“To me jazz means: I dare you! ” David Shorter, arguably the world’s finest living composer and band head in jazz, whispered these words and phrases to me when I met him at his home in West The show biz industry earlier this year. The statement was a key moment in our conversation that can be examine in its entirety here and in the upcoming issue associated with Electronic Beats Magazine , but it wasn’t until yesterday night that I fully understood what Shorter actually meant when I listened Shorter great group consisting of Danilo Pérez (piano), Brian Blade (drums) and David Patitucci (bass).
In Germany’s previous capital Bonn, the Wayne Smaller Quartet took the stage associated with the Telekom Forum —a modern, useful venue with a 1, 800 capacity that usually hosts conventions and congresses, and the occasional concert thanks to its great acoustics—shortly after 8: thirty pm and immediately started sparring with the audience’s expectations.
From the very first notes it was apparent that the group has been playing collectively for a long time—some 13 yrs according to Shorter. After the show, Danilo Pérez described their musical communication as “a form of telepathy”—one that allowed the quartet to mutually anticipate each other’s next rhythmic moves, chord changes, improvisations and breaks.
This trust was especially apparent in the dynamic performance of the songs “Adventures Aboard the Fantastic Mean” and “Orbits”, both Smaller Quartet classics by now. Through relentless improvisation the group played both tunes in a markedly different fashion to both their recorded and their known live versions: “We aren’t thinking while we are playing, we have been listening to each other, ” Shorter described while signing records after the show. Wayne Shorter has been and still is definitely an über-influential figure not only in jazz music, but to artists of all genres, particularly electronic musicians. Lest we all forget: it was Shorter, together with Mls Davis who thrust jazz in to new electronic territory in 1969 and 1970 with the releases associated with In a Silent Way and Bitches Brew . Which brings me to the festival’s opening act, the Matthew Herbert Big Band.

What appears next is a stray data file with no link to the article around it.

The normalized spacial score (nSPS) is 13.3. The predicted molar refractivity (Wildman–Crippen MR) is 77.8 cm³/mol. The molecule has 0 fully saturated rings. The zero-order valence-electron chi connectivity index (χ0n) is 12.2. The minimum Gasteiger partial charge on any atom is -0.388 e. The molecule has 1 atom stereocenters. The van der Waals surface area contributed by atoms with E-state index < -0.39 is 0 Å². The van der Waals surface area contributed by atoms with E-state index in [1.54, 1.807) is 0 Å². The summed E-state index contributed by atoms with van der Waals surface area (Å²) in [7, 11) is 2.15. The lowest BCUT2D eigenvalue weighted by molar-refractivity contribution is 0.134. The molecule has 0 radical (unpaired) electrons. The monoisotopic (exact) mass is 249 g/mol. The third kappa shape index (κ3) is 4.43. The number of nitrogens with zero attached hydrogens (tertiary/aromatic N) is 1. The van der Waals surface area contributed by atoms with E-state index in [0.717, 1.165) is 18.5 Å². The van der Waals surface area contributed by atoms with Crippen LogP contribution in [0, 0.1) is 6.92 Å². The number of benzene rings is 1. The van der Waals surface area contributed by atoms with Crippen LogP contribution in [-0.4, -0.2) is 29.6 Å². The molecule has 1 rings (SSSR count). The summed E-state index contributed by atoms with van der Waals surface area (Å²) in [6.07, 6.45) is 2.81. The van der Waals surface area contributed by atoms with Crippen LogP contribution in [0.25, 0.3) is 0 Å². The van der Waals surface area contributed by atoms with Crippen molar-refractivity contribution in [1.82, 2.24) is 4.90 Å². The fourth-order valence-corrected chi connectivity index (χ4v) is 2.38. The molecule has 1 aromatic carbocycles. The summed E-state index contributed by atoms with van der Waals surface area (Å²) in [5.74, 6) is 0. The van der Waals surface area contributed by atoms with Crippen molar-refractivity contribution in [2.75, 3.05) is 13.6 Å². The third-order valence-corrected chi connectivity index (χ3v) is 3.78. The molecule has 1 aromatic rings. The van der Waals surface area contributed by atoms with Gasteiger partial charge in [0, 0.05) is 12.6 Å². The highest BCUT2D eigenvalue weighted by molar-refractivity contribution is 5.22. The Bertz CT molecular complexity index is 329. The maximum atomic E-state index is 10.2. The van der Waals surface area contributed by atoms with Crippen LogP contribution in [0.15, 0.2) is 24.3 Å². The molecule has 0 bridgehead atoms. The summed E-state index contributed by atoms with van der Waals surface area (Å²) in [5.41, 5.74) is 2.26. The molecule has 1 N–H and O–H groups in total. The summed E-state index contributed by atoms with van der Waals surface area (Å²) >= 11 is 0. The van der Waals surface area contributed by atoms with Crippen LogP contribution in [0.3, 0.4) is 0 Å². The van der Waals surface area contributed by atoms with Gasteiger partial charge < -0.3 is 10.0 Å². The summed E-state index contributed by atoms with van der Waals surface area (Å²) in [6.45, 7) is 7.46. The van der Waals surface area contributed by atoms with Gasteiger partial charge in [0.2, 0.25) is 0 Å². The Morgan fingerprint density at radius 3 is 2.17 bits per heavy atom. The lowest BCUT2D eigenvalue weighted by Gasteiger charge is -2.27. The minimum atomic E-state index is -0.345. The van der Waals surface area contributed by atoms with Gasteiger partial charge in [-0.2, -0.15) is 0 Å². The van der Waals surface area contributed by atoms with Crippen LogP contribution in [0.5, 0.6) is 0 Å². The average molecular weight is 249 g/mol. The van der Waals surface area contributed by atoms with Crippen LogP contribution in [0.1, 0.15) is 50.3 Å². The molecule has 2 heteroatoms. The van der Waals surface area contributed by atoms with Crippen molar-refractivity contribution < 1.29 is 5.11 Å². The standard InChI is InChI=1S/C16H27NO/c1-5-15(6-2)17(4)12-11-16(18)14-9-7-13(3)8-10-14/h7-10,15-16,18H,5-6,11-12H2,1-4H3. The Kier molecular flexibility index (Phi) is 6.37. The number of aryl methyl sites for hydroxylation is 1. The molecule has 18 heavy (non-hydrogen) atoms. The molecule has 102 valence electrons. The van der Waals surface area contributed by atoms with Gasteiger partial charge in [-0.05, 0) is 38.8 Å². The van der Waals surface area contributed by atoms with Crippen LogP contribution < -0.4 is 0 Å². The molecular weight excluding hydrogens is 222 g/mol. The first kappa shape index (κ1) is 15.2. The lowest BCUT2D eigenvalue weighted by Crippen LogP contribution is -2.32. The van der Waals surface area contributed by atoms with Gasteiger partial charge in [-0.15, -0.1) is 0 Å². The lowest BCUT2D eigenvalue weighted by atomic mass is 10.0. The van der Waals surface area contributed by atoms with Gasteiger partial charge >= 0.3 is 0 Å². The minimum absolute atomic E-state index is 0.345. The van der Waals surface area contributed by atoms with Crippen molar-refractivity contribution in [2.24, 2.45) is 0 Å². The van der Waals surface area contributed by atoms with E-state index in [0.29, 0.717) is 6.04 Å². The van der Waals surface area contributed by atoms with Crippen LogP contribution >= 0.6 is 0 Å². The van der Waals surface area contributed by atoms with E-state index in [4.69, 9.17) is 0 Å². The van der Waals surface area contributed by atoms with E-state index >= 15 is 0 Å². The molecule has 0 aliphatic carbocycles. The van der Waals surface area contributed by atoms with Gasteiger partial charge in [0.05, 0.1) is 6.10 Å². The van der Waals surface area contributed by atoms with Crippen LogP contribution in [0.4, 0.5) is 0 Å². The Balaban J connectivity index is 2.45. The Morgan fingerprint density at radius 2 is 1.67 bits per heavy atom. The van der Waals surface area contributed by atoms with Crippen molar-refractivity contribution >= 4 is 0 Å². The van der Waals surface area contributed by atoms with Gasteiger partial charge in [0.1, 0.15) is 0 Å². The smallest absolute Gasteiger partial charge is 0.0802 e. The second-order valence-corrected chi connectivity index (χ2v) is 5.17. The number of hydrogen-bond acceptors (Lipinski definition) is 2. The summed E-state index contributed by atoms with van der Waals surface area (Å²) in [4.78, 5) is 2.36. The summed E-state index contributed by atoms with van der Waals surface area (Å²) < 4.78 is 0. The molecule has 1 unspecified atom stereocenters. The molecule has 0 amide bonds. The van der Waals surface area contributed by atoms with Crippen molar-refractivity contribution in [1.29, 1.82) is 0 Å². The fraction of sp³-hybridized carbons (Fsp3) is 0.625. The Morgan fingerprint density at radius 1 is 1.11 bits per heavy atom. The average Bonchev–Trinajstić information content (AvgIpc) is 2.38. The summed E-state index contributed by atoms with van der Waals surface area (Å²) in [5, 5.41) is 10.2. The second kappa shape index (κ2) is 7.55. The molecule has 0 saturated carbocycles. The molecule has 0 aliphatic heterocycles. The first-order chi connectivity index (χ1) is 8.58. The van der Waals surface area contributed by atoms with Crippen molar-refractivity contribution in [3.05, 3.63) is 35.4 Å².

Beginning shortly after 7 p. mirielle. in front of a packed audience, Matt Herbert, who is himself a big enthusiast of Wayne Shorter, played a solid one-hour set. The first half saw both Herbert’s and vocalist Alice Grant’s faces covered, veiled about what you might call a black hipster burka. In obvious contrast to conservative jazz big bands, Herbert used live sampling to redefine improvisation, by sampling, chopping and filtering a saxophone solo; or even, alternately, tearing a magazine in to pieces, recording the sound of the ripping paper and turning the noise into a rhythm to which his band adapts.
After each Grant and Herbert freed by themselves from their masks, the set moved into a more electric direction. Songs from Herbert’s signature album Bodily Functions gave the particular performance in the context of a jazz music festival a somehwat confrontational framework.
But , as Wayne Shorter said, nothing is more confrontational than a dare. Certainly, booking both the Wayne Shorter Quadrature and the Matthew Herbert Big Band for an Electronic Beats Festival dared audiences to step outside their comfort zone—which is the only way to perceive the outines of the form of jazz to come.